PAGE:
“Back to school” might seem like a weird statement seeing how we are just about done with the school year, but on April 20 students from across the county turned out at the Ashtabula County Joint Vocational School to look at the facilities and meet with teachers and school officials. People began arriving before the event’s official starting time of 6:30 p.m.; more than 500 people attended during the evening.
Most of the students in attendance have already been accepted into their vocational labs, and were accompanied by their parents or family members. Principal Jon Whipple said the night presents a great chance for parents of future students to understand what the ACJVS experience is all about.
“Parents may not have had any contact with the school before tonight, so this event provides an opportunity to clarify their expectations, get rid of misconceptions, and understand some of the expectations we have for their sons or daughters,” Whipple said.
After a welcome speech given by superintendent Jerome Brockway, Whipple and dean of students Paul Stofan talked briefly about some of the school’s expectations and procedures. After that, students had the opportunity to spend a good amount of time in their career tech labs and ask their instructor questions about what to expect in their classes this fall.
Student ambassadors were on hand, as well as student volunteers from many of the career tech programs, to answer student and parent questions and guide them around the campus.
Talent show rocks
The April 1 Ashtabula County Joint Vocational School talent show dazzled the eyes of the audience with a wide sample of the school’s talented student body. Acts encompassed everything from country singing to an opera-style interpretation of a song from a Broadway musical.
“These acts were phenomenal,” said student Crystal Torres.
There were 17 performances this year, nearly all of them were as great as the first one, a dance medley performed by marketing seniors Sean Myers, Zack Honkonen and Vanessa Dragon. They won first place in the “Group Talent” category for their efforts.
The different categories that students were able to participate in were lip syncing, talent as a single performer and group talent. A panel of judges composed of ACJVS staff ranked the student performances in order to determine the winners in each category.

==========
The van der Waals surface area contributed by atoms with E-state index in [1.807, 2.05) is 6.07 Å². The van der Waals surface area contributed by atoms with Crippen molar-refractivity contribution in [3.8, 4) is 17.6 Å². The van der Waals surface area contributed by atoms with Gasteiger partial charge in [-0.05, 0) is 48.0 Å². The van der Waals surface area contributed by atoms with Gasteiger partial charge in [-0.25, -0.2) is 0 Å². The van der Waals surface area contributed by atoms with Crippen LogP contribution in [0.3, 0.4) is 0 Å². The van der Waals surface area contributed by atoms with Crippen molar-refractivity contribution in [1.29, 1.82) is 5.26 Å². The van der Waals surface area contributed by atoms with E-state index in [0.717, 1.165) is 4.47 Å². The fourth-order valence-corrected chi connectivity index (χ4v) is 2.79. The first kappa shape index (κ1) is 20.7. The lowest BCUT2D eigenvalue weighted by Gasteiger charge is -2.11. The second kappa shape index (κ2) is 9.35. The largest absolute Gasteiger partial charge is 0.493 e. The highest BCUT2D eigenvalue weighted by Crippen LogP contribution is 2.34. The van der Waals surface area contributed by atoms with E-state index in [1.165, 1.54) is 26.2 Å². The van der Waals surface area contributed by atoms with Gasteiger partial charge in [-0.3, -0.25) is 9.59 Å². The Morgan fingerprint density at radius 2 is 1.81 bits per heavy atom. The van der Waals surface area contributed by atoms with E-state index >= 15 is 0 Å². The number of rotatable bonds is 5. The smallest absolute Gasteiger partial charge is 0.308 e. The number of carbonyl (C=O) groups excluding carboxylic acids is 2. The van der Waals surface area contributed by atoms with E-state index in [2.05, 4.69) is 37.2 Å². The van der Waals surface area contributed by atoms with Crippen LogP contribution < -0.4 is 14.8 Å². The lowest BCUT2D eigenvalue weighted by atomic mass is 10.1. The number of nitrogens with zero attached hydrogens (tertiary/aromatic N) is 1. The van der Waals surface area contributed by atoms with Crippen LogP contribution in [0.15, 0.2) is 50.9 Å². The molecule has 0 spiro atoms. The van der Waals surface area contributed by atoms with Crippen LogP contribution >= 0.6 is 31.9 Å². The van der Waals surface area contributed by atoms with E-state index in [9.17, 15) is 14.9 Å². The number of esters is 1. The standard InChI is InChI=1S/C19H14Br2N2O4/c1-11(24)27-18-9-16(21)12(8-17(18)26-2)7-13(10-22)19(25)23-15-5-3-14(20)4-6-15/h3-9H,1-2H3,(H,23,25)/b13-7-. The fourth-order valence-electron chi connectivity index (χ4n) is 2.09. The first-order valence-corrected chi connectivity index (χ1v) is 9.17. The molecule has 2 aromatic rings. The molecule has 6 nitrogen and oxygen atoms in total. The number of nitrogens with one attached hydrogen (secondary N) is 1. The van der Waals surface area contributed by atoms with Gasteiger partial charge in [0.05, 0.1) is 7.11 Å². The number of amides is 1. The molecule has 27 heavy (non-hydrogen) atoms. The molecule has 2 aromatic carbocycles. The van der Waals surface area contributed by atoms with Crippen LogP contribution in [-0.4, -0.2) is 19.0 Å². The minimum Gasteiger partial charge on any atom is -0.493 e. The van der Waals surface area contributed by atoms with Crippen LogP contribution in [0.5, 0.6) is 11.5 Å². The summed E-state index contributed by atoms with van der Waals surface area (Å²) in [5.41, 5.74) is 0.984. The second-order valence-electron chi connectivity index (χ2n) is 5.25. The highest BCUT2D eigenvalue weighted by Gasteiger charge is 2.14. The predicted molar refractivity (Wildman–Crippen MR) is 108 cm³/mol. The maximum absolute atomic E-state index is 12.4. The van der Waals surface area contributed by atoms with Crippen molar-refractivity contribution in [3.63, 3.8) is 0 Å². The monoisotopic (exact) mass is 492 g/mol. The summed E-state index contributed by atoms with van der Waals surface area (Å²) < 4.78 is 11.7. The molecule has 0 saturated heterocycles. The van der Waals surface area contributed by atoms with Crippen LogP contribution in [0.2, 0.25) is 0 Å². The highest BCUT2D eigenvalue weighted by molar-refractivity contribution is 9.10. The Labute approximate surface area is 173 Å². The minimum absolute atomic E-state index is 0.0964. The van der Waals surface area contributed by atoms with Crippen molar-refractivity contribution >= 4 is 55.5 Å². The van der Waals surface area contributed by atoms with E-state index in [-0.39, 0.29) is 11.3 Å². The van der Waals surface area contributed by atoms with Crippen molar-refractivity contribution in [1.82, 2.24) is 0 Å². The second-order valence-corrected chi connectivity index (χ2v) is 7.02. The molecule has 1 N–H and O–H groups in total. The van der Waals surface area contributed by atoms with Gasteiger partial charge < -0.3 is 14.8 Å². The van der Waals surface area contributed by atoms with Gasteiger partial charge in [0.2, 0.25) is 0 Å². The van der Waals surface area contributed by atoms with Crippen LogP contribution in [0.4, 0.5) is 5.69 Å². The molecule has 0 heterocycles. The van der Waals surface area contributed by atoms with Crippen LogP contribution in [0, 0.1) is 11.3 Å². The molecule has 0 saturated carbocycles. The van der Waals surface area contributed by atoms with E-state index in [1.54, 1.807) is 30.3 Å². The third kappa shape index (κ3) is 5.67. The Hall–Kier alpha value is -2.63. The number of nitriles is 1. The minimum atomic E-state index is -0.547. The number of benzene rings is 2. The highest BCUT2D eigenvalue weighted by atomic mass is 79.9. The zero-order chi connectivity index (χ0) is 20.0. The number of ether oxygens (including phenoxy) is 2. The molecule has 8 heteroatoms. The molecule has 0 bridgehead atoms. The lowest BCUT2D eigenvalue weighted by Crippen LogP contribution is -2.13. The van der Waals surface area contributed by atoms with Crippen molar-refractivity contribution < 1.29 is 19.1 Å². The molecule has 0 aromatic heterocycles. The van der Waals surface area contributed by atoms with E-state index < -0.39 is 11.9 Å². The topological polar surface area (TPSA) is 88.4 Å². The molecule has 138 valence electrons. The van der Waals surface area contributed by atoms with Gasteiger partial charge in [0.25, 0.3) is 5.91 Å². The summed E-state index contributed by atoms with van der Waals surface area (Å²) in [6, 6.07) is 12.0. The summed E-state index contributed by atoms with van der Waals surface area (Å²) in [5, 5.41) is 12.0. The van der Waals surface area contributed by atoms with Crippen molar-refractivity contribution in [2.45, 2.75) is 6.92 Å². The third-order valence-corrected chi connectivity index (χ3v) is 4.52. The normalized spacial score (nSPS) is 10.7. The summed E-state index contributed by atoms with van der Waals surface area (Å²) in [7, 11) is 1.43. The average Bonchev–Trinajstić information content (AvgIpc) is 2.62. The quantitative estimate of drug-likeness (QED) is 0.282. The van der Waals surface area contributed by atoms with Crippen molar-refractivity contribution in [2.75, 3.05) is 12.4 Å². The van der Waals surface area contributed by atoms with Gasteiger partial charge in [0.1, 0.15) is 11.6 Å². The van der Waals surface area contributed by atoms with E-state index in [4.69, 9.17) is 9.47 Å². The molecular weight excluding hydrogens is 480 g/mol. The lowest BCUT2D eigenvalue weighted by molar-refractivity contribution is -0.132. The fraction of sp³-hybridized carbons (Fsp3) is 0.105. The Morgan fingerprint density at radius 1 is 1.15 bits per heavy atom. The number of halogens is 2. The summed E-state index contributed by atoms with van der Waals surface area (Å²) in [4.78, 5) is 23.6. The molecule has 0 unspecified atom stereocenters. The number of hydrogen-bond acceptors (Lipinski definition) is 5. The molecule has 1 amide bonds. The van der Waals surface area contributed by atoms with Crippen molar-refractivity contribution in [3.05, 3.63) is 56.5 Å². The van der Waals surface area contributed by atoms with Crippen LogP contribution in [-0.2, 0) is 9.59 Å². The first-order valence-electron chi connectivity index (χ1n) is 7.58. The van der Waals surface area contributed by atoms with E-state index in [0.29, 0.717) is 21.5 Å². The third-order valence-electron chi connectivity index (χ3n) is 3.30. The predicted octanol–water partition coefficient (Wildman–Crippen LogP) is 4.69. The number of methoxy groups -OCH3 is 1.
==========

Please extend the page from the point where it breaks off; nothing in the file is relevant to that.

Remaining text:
The overall winner of the show was Harley Katz, who also won first place in the “Single Talent” category, thanks to her breathtaking performance of an Andrew Lloyd Webber song, “Wishing You Were Somehow Here Again.”
Other winners include: Lip Sync category, Single Performer, first place, Howard Dolak; second place, Danielle Jablonski
Lip Sync category, Group, first place, Christopher Bishop, Brett Grow, Irva Savage
Talent category, Group, first place, Shawn Myers, Zach Honkonen and Vanessa Dragon; second place, Brenna Sanger and Katie Moiser; third place, April Hilger and Natalie Sleigh
Talent category, Single, first place, Harley Katz; second place, Danielle Gay; third place, Samantha Addair
Also, a special “People’s Choice Award” was given to crowd favorite Hanna Bowser, who sang “Born to Fly,” and received a standing ovation.
Quizzes not just classroom
SkillsUSA contests cover many different types of competition, but there is one that is very similar to the television show “Jeopardy” which students compete in. That contest is known as Quiz Bowl, and while students do not need to give their response in the form of a question, they do have to have a broad knowledge of academic subjects.